With more and more celebrities getting involved in promoting the need for education for ALL, it is no wonder that efforts to support learners have increased. Rihanna, Beyonce, Nicki Minaj, Taylor Swift, Justin Bieber are only some of the big names that promote education around the world. But we are still far from painting a pretty picture!
In 2018, more than 120 million girls around the world were out of school. 100 million youth around the world lack basic literacy skills. And girls represent two thirds of the world’s illiterate.
Fighting for education helps, but we are not even close to where we should be!
There is hope however! Even in the harshest of conditions, some children manage to succeed against the odds! ‘At risk’ children can change trajectory when helped to become empowered learners!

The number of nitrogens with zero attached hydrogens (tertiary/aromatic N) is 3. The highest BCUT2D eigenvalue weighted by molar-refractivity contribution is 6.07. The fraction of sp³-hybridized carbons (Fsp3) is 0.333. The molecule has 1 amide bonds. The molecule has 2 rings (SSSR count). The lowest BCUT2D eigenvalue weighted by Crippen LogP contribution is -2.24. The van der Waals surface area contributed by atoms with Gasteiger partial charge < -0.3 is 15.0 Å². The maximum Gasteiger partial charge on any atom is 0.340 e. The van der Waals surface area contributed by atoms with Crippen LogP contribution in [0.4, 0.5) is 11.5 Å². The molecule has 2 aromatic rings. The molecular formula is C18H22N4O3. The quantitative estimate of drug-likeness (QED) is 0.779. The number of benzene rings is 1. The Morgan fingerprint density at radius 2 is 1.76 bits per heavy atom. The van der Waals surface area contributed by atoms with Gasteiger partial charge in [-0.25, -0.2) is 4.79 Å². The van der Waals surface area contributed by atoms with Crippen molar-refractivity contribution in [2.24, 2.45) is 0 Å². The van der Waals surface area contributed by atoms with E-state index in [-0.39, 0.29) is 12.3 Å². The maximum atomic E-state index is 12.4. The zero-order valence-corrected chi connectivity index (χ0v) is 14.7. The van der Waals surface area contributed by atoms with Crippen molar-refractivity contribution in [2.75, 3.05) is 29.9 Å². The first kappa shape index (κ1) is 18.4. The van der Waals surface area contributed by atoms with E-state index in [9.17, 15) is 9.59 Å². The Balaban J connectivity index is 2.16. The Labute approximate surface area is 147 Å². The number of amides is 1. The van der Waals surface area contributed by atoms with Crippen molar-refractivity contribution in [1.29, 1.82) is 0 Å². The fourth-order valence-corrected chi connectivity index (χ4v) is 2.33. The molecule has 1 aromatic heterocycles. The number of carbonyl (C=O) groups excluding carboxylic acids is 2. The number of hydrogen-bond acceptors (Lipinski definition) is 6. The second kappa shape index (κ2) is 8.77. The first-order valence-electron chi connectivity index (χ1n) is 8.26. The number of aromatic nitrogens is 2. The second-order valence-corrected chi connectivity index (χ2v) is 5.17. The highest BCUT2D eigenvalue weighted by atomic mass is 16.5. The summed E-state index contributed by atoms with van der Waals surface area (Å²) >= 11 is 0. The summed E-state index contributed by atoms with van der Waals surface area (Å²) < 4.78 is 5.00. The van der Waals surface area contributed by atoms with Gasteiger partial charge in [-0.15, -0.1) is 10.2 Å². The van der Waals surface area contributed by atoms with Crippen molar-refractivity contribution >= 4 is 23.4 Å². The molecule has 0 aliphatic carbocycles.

To help children in their learning journey, it is vital we learn about the characteristics of a learner. Once we learn about these, we discover the qualities of an empowered learner!
So which are the steps to empowering the learner?
These are the 5 important tips to help you understand the characteristics of a learner and guide them to become empowered learners:
1. how you see the child as a learner influences your every interaction so make sure to reflect on how much space you offer learners
2. children need to be supported to build positive learning dispositions
3. learning is not about numbers and letters, but about meaning-making
4. learning how to learn is the key to an empowered learner
5. engagement with learning is vital so focus on ways to encourage active involvement
What is an empowered learner anyways?
So, what are empowered learners? Isn’t empowered the same as motivated?